Letters to the Editor

Foreign aid works

Since the Democratic National Convention wrapped up, there has been much discussion over Hillary Clinton’s and Donald Trump’s domestic policies on taxation, healthcare reform and student-loan debt.

However, it is also important to look at their plans for abroad. In particular, as it pertains to foreign aid.

Foreign aid has been maligned. It’s often called ineffective or corrupt.

Then there are those who argue that the United States already spends too much on aid.

In truth, less than 1 percent of our budget goes to foreign aid), and what little we do spend often has the power necessary to transform developing countries.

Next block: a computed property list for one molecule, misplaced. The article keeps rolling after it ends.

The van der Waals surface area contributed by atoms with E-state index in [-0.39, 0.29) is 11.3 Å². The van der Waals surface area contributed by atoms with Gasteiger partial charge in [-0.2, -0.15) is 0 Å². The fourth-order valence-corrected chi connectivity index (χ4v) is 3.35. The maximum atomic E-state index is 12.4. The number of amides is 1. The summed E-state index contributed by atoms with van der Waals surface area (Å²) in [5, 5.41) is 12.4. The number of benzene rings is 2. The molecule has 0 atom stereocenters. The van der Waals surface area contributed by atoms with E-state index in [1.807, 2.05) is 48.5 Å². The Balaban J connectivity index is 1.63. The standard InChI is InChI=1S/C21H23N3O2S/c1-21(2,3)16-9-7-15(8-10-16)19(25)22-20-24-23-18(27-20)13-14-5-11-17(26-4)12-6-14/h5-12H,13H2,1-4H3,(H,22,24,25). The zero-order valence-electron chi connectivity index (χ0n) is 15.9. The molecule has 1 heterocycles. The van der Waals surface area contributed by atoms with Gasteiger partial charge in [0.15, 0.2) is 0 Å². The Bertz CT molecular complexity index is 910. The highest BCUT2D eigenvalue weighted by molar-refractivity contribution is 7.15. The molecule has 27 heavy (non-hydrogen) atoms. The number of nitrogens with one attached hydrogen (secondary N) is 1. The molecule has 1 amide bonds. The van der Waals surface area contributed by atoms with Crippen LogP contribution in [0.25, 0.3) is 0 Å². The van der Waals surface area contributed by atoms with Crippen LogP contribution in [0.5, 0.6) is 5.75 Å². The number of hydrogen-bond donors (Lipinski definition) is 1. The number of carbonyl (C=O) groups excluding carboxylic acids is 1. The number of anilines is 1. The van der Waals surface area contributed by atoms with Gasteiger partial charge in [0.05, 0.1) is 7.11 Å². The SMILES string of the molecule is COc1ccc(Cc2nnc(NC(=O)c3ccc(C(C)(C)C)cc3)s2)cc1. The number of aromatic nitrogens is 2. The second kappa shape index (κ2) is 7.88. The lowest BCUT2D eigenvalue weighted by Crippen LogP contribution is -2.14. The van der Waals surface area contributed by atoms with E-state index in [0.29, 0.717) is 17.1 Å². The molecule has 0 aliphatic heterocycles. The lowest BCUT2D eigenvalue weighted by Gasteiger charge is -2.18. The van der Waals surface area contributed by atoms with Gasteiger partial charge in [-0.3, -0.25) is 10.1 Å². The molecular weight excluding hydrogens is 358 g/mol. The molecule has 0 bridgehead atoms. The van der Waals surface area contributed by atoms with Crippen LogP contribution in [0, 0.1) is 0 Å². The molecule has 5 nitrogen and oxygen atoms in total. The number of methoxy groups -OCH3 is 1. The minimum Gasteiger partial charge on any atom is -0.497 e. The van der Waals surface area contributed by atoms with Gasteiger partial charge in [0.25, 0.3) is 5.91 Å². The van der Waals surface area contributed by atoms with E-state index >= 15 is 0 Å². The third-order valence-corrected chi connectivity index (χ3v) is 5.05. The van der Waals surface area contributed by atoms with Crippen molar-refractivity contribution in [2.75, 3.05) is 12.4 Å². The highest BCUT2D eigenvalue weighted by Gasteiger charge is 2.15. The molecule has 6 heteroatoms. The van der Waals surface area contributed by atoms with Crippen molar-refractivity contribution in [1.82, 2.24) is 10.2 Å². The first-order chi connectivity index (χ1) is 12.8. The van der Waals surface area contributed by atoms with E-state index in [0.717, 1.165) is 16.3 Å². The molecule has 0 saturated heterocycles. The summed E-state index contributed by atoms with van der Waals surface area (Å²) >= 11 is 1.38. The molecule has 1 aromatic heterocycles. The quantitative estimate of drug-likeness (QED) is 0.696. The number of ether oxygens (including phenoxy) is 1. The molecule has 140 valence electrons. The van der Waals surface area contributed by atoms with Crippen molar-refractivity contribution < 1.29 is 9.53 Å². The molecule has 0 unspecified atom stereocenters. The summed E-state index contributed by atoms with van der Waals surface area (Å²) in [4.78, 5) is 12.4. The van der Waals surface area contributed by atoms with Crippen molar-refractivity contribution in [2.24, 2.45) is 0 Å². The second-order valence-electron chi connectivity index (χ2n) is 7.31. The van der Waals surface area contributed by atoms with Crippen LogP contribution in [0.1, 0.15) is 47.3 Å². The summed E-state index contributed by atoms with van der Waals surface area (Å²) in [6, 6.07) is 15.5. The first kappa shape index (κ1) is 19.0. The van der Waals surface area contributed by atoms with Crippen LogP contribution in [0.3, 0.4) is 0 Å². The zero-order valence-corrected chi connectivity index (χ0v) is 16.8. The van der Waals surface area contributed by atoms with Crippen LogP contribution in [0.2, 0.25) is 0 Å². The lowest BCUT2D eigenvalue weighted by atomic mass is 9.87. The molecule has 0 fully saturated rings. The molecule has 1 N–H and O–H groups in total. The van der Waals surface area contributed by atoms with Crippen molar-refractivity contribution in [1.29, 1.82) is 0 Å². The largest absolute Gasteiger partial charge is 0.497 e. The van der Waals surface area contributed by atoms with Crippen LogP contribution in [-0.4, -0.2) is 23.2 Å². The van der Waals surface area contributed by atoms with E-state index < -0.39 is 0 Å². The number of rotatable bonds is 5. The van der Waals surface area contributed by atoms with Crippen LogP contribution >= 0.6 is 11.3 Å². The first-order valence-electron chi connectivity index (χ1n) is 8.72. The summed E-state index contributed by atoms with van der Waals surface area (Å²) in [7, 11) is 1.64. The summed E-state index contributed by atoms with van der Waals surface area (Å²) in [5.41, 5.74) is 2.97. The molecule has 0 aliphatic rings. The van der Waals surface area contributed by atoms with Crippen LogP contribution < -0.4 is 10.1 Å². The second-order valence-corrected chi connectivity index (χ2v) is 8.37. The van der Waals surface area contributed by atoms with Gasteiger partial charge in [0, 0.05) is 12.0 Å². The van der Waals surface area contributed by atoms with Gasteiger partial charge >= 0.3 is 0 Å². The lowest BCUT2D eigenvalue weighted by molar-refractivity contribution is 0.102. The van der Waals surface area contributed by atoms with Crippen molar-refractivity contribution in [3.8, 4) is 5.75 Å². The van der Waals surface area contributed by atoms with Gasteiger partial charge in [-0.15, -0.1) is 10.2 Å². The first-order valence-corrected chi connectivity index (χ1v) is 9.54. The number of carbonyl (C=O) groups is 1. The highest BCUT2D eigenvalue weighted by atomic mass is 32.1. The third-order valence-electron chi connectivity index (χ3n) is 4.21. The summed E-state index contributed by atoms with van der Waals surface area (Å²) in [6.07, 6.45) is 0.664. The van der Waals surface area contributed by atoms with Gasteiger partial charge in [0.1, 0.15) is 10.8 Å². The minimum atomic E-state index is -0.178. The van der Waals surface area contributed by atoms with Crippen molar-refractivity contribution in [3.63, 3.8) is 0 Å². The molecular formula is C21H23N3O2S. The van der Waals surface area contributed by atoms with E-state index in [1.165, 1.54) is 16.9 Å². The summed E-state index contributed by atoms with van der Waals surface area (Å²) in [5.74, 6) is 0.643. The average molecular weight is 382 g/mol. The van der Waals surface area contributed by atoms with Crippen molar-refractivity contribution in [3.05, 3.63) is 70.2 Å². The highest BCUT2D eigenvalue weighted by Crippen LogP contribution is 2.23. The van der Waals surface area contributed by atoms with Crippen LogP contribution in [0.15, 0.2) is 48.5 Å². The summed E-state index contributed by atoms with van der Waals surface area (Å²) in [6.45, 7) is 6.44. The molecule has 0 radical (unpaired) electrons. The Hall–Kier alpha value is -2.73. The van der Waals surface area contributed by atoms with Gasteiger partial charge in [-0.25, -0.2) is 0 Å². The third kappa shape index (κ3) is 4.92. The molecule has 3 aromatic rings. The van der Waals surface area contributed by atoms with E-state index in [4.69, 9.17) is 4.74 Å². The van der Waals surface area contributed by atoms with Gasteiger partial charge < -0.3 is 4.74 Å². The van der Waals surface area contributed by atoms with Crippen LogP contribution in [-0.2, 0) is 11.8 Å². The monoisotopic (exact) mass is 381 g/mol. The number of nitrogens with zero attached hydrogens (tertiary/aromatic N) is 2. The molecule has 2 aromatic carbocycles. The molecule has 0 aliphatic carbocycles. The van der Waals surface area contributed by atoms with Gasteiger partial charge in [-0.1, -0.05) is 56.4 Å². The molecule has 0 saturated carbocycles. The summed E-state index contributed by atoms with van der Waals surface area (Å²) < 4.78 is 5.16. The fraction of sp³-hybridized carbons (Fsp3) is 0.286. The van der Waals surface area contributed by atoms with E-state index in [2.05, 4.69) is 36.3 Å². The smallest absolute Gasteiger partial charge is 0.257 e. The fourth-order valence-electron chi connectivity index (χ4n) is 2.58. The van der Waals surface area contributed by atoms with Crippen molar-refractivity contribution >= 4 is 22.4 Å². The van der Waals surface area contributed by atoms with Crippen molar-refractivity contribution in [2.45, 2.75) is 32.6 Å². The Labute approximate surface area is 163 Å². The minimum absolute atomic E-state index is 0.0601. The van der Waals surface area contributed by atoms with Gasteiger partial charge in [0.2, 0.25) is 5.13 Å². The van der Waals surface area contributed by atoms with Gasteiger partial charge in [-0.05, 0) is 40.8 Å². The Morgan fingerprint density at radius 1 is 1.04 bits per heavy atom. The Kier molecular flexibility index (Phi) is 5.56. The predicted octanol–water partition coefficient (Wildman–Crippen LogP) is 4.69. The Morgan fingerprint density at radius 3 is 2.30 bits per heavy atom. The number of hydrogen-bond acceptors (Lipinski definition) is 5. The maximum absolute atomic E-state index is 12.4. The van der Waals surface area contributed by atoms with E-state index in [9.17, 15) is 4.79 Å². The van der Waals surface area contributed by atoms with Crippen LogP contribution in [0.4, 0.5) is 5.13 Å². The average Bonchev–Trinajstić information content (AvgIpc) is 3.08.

Using federal dollars to respond to these issues of poverty doesn’t only put the United States in a position of international leadership.

It’s also clear that poverty reducing international aid directly comes back to positively impact American jobs.

The National Security Strategy of the Bush administration pointed out that “poverty, weak institutions and corruption can make weak states vulnerable to terrorist networks and drug cartels within their borders.”

We must call on government officials to fight global poverty — and the desperation that often comes with it.

Sabrina Santos,

Boynton Beach